Press Release
31/05/2007 HKUST Researchers Make Another Breakthrough Discovery that Decodes the Secret of Schizophrenia
Researchers at the Hong Kong University of Science and Technology (HKUST) have made another major discovery that paves the way for finding an effective treatment and prevention of schizophrenia, which affects about one in 100 of the general population.

The research group led by Dr Hannah Xue (middle) is excited about the breakthrough discovery
This is the first time in the scientific world that positive selection has been observed for any schizophrenia related gene. In population genetics, positive selection occurs when natural selection favors a form of gene and therefore frequency of the selected form of gene continuously increases.

The research group, led by Dr Hannah Hong Xue, Associate Professor of Biochemistry and the Director of Applied Genomics Center, won international acclaim for identifying the gene associated with schizophrenia three years ago. The group has now achieved yet another breakthrough in discovering that variations in the schizophrenia related gene is under positive selection, and that people with relatively less mutated form of the related gene may be more susceptible to schizophrenia.

Positive selection has been observed for the genes associated with complex diseases including diabetes and high blood pressure. This latest discovery by Dr Xue also represents the first-ever discovery that positive selection is associated with genes related to mental disorders.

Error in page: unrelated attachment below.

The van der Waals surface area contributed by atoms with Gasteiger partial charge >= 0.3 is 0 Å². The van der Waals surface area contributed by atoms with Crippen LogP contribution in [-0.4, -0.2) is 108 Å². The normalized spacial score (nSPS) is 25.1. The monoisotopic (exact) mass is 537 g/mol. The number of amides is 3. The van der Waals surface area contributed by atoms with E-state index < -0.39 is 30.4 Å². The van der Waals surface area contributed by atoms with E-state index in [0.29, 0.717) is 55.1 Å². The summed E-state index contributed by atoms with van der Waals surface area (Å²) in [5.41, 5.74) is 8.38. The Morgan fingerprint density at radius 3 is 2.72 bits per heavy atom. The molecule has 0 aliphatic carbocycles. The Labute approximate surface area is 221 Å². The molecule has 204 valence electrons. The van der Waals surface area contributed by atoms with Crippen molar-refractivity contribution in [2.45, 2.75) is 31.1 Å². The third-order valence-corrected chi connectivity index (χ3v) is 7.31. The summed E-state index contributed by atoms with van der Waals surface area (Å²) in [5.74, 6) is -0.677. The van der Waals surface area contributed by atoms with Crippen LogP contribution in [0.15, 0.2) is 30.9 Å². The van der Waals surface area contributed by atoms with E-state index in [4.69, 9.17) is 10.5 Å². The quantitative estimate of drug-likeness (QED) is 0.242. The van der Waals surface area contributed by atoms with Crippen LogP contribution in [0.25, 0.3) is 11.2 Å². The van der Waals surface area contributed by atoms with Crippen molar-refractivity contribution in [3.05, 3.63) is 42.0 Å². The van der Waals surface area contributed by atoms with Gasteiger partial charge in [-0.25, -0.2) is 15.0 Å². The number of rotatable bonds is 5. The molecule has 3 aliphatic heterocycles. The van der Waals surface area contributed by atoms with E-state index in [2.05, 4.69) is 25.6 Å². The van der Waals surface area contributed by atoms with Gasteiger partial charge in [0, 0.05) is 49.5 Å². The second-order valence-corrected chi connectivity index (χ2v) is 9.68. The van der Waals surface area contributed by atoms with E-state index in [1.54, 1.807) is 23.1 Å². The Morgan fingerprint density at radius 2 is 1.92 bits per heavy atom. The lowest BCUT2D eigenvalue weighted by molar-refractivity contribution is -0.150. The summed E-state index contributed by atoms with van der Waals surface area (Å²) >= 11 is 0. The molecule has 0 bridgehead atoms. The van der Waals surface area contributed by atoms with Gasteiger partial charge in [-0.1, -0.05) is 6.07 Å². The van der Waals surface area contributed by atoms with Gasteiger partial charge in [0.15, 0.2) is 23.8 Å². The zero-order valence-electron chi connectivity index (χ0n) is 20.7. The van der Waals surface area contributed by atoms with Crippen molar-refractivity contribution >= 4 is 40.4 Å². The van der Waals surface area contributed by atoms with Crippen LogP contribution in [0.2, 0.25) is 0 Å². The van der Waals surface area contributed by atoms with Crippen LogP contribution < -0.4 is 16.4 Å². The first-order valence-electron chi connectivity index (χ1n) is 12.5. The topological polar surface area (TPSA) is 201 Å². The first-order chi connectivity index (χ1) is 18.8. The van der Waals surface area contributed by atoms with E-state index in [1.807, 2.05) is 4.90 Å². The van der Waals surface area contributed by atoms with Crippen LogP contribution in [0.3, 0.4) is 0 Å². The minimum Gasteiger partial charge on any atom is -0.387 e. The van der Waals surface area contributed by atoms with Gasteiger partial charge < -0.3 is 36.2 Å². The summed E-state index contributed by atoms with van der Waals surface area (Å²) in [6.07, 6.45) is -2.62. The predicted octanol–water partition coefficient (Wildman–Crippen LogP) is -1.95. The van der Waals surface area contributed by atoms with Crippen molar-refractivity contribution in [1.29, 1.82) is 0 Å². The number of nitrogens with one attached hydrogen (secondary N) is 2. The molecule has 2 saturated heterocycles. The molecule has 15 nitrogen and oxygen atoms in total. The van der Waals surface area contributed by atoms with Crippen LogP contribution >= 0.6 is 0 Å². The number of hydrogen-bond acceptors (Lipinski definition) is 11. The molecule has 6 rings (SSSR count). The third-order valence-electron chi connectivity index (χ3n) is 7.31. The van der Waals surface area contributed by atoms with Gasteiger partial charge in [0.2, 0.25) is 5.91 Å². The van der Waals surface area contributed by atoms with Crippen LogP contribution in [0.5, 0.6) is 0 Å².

Their findings had been accepted for publication in the latest edition of the influential science journal PloS ONE.

The research group has demonstrated that the schizophrenia-associated DNA polymorphisms in the GABAA receptor beta2 subunit gene are under positive selection. The derived form of gene is better adapted to the modern environment and is thus positively selected over the ancestral form, leading to accumulation of the derived form in modern populations. The selection in schizophrenic patients is weakened relative to normal individuals.

"The findings greatly enhance our understanding of the etiology of schizophrenia. They will open up a new approach of developing cure and preventive measures of the disease and would also establish the usefulness of positive selection as a guide to search for other disease susceptibility genes," said Dr Xue, a specialist in GABAA receptor research and the genetics of schizophrenia.

In 2003, the team identified a gene associated with schizophrenia. Before that, merely a handful of genes associated with the disease had been discovered. This was also the first time that a schizophrenia-related gene had been initially pinpointed in ethnic Chinese, and validated in other populations.

Schizophrenia affects almost 1% of world population and has a broadly equal prevalence across ethnic groups. The disease manifests itself in a range of ways, including delusions, hallucinations, etc.

Dr Xue obtained her MD from Shanghai and PhD from the University of Toronto. After two years of post-doctoral work in Glasgow, she joined HKUST in 1995. She is one of the HKUST scientists taking part in the international project to construct the haplotype map (HapMap), which represents the next generation of the human genome blueprint.
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